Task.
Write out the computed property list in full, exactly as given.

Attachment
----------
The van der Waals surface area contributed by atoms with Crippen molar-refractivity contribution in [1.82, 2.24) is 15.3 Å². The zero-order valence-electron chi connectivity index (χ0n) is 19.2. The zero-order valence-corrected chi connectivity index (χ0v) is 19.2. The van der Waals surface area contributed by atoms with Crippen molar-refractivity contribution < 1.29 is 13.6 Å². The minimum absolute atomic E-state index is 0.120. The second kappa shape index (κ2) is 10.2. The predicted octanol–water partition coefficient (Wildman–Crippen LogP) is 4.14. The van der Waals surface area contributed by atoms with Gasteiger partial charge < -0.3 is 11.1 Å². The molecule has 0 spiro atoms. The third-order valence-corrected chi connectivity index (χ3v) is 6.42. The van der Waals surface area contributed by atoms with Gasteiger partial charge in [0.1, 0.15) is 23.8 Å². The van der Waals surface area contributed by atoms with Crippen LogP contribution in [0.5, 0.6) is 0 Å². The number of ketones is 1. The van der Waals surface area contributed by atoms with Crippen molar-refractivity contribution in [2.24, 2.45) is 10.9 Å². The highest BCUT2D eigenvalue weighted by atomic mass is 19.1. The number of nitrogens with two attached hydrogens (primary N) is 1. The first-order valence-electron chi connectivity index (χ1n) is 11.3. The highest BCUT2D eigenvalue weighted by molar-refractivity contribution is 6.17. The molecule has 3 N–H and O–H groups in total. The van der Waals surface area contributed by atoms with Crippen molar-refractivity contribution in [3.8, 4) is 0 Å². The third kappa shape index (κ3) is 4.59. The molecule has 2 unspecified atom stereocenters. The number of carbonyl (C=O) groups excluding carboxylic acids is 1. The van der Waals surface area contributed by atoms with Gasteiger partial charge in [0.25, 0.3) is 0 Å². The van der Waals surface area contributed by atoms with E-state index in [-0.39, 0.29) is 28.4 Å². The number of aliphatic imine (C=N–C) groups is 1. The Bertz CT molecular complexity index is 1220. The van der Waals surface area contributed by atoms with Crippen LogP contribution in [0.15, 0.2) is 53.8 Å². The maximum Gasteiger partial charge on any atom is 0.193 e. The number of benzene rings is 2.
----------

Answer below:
The van der Waals surface area contributed by atoms with Crippen molar-refractivity contribution in [1.82, 2.24) is 15.3 Å². The zero-order valence-electron chi connectivity index (χ0n) is 19.2. The zero-order valence-corrected chi connectivity index (χ0v) is 19.2. The van der Waals surface area contributed by atoms with Crippen molar-refractivity contribution < 1.29 is 13.6 Å². The minimum absolute atomic E-state index is 0.120. The second kappa shape index (κ2) is 10.2. The predicted octanol–water partition coefficient (Wildman–Crippen LogP) is 4.14. The van der Waals surface area contributed by atoms with Gasteiger partial charge < -0.3 is 11.1 Å². The molecule has 0 spiro atoms. The third-order valence-corrected chi connectivity index (χ3v) is 6.42. The van der Waals surface area contributed by atoms with Gasteiger partial charge in [0.1, 0.15) is 23.8 Å². The van der Waals surface area contributed by atoms with Crippen LogP contribution in [0.5, 0.6) is 0 Å². The number of ketones is 1. The van der Waals surface area contributed by atoms with Crippen molar-refractivity contribution in [2.24, 2.45) is 10.9 Å². The highest BCUT2D eigenvalue weighted by atomic mass is 19.1. The number of nitrogens with two attached hydrogens (primary N) is 1. The first-order valence-electron chi connectivity index (χ1n) is 11.3. The highest BCUT2D eigenvalue weighted by molar-refractivity contribution is 6.17. The molecule has 3 N–H and O–H groups in total. The van der Waals surface area contributed by atoms with Crippen molar-refractivity contribution in [3.8, 4) is 0 Å². The third kappa shape index (κ3) is 4.59. The molecule has 2 unspecified atom stereocenters. The number of carbonyl (C=O) groups excluding carboxylic acids is 1. The van der Waals surface area contributed by atoms with Gasteiger partial charge in [0.25, 0.3) is 0 Å². The van der Waals surface area contributed by atoms with E-state index in [-0.39, 0.29) is 28.4 Å². The number of aliphatic imine (C=N–C) groups is 1. The Bertz CT molecular complexity index is 1220. The van der Waals surface area contributed by atoms with Crippen LogP contribution in [0.15, 0.2) is 53.8 Å². The maximum Gasteiger partial charge on any atom is 0.193 e. The number of benzene rings is 2.